Storm halts vessel movements in USVI, Puerto Rico

Storm halts vessel movements in USVI, Puerto Rico

Dorian, which strengthened into a hurricane Wednesday afternoon, was approaching the US Virgin Islands and Puerto Rico (above) with maximum sustained winds near 75 mph. Photo credit: Shutterstock.com.

The United States Coast Guard Wednesday closed all ports in the US Virgin Islands and Puerto Rico to commercial vessel traffic due to the approach of Hurricane Dorian.

The designation of port condition Zulu bans all inbound and outbound vessel movements until the storm clears the area, the Coast Guard said in a statement.

“Port facilities are advised to review their heavy weather plans and take all necessary precautions to adequately prepare for the expected conditions,” the agency said.

Dorian, which strengthened into a hurricane Wednesday afternoon, was approaching St. Thomas in the US Virgin Islands with maximum sustained winds at 75 mph. The storm was moving northwest at 13 mph.

“On this track, Dorian should continue to move near or over the US and British Virgin Islands this afternoon and then move over the open Atlantic well east of the southeastern Bahamas,” the US National Weather Service (NWS) said in its latest advisory Wednesday. “Maximum sustained winds have increased to near 75 mph (120 km/h), with higher gusts. Dorian is forecast to continue strengthening during the next few days over the Atlantic waters.”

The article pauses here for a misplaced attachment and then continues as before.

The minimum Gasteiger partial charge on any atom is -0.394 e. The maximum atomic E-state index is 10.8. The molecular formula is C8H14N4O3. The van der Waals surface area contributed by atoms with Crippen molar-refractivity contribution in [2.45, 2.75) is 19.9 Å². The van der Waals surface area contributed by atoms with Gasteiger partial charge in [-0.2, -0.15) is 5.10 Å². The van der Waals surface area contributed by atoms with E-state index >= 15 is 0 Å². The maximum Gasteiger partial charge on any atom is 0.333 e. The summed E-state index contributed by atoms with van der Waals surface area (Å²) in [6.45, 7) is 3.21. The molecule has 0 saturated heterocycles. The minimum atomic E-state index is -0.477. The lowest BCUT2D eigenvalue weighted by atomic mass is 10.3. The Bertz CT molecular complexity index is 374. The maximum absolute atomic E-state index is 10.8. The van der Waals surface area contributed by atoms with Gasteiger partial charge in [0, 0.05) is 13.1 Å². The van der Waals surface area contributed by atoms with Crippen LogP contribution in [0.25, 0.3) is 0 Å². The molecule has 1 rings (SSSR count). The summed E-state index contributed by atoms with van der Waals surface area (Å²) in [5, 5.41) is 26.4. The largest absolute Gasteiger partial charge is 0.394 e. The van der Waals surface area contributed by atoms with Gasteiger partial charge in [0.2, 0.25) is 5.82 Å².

The NWS’ long-range track has Dorian making landfall along the east coast of Florida early Monday morning as a major hurricane.

Chelsea Kavanagh, spokesperson for the Jacksonville Port Authority, told JOC.com the port is currently operating under normal conditions, but monitoring Dorian's path as part of its typical storm checklist. "We're definitely keeping a close eye on it," she said. 

Jaxport last week said it had its busiest July ever for container volumes, with more than 116,000 TEU moving through the port last month, up 19% from July 2018. The port handled 1.27 million TEU last year, up from 1.03 million TEU in 2017, according to the port’s website.

Officials from the Port of Savannah in Georgia could not be immediately reached.

 

Contact Kevin Saville at kevin.saville@ihsmarkit.com.